Subjects: Budget 2017; infrastructure investment; Bank Levy.
HOST: Today they join us for Two Tribes, good morning to you both.
PYNE: Good morning Will, good morning David, good morning Anthony.
ALBANESE: Good morning team, you should get that bloke to do the interview instead of you two.
HOST: Be careful what you wish for. He would have kept the PM on his toes that’s for sure. We will start with you if we can Chris. It’s a week since the Federal Budget was brought down and I want to ask you broadly about the reaction to it. I don’t think there is a conservative commentator in the country who has applauded this Budget. It’s been described as a high-taxing, high-spending, Labor-style Budget that is wholly designed to win you guys the next election. What do you make of that criticism?
PYNE: Well John Howard has praised the Budget and last time I looked he was pretty conservative.
HOST: He hasn’t praised the Bank Levy.
PYNE: He’s certainly praised the Budget. He said it was a very good document, a very pragmatic Budget. We’ve been criticised by the Far Right, we’ve been criticised by the Far Left. It probably means we’re doing a good job. We’re getting the things done that people want to have done and that is to fund the National Disability Insurance Scheme, which is critically important that it be funded.
We’re (inaudible) tax relief, which we’ve continued to do to reduce the deficit that was left to us by the Labor Party, to live within our means and to create jobs by massive infrastructure projects like the one that Malcolm Turnbull and I announced yesterday at Osborne for $1.2 billion of infrastructure in Adelaide.
So we’re just getting on with the job and criticisms come and go in politics I think. These days, given the way the media is set up and the obviously, the knife fight, between social media and print media and radio and so on, a lot of these commentators are simply trying to find a market share and I don’t necessarily think they are as angry as they sometimes appear when I watch them.
HOST: To you Albo, the criticism that’s been made of Labor is that, politically, you’ve been confronted with a Budget that is more in the Labor tradition. It includes a whopping new tax measure in terms of the Bank Levy. It doles out vast amounts of money for infrastructure …
ALBANESE: No it doesn’t.
HOST: It increases the Medicare Levy for the rich and in response, as Turnbull has tried to win back the centre, Bill Shorten is taking Labor further to the Left.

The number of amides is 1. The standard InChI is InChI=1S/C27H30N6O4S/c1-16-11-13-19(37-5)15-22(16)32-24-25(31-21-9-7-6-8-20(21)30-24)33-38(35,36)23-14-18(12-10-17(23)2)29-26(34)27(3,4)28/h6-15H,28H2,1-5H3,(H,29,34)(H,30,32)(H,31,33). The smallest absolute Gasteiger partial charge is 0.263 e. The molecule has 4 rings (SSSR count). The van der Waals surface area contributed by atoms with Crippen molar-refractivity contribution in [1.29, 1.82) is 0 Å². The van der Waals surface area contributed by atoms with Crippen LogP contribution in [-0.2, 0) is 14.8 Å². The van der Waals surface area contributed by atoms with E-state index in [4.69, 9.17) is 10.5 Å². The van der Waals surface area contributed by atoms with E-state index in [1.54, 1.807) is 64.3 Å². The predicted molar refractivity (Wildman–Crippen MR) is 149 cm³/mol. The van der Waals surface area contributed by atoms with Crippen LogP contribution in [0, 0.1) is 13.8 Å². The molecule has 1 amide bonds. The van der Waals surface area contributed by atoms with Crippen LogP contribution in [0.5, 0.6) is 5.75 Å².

ALBANESE: What we’ve seen is the Government capitulate about ideas and policy frameworks that it, at its core, doesn’t support. It supports now the framework of Medicare, being the foundation of our universal health system. It supports now, rhetorically, needs-based education funding. It supports now, rhetorically, infrastructure even though, of course, it hasn’t delivered a single dollar for a new road or a new rail line, or the light rail project in Adelaide.
And even through it cut $1.6 billion from this year’s infrastructure Budget it supports it rhetorically. But it can’t bring itself to actually put in place the policy details and mechanisms needed to actually deliver those things of needs-based education, support for Medicare, where they’ve delayed removing the freeze on Medicare co-payments for another couple of years.
On infrastructure where Malcolm Turnbull talks about public transport but still won’t fund it and now isn’t funding roads either. The fact is that this is a pretty poor Budget when you look at the detail and that’s why it’s unravelling day by day and just like the 2014 Budget and all of their other Budgets that they’ve brought down it, doesn’t really have either a macro-economic frame for growth and jobs.
HOST: I want to give you both an opportunity now to answer this question because I think it affects you both equally. Westpac Chief Financial Officer Peter King speaking in the Australian this morning has responded to, I guess, the Government’s desire for banks not to pass this levy on by saying well, hang on, what assurances do we have that this isn’t the thin end of the wedge and that every single time that either a Labor or a Liberal Government wants to raise some money to fund a promise it doesn’t become the Bank Levy that goes up. He is saying that one way to make sure that doesn’t happen is to guarantee the levy rate in the letter of the law as opposed to using regulation. Is that a reasonable request Christopher Pyne?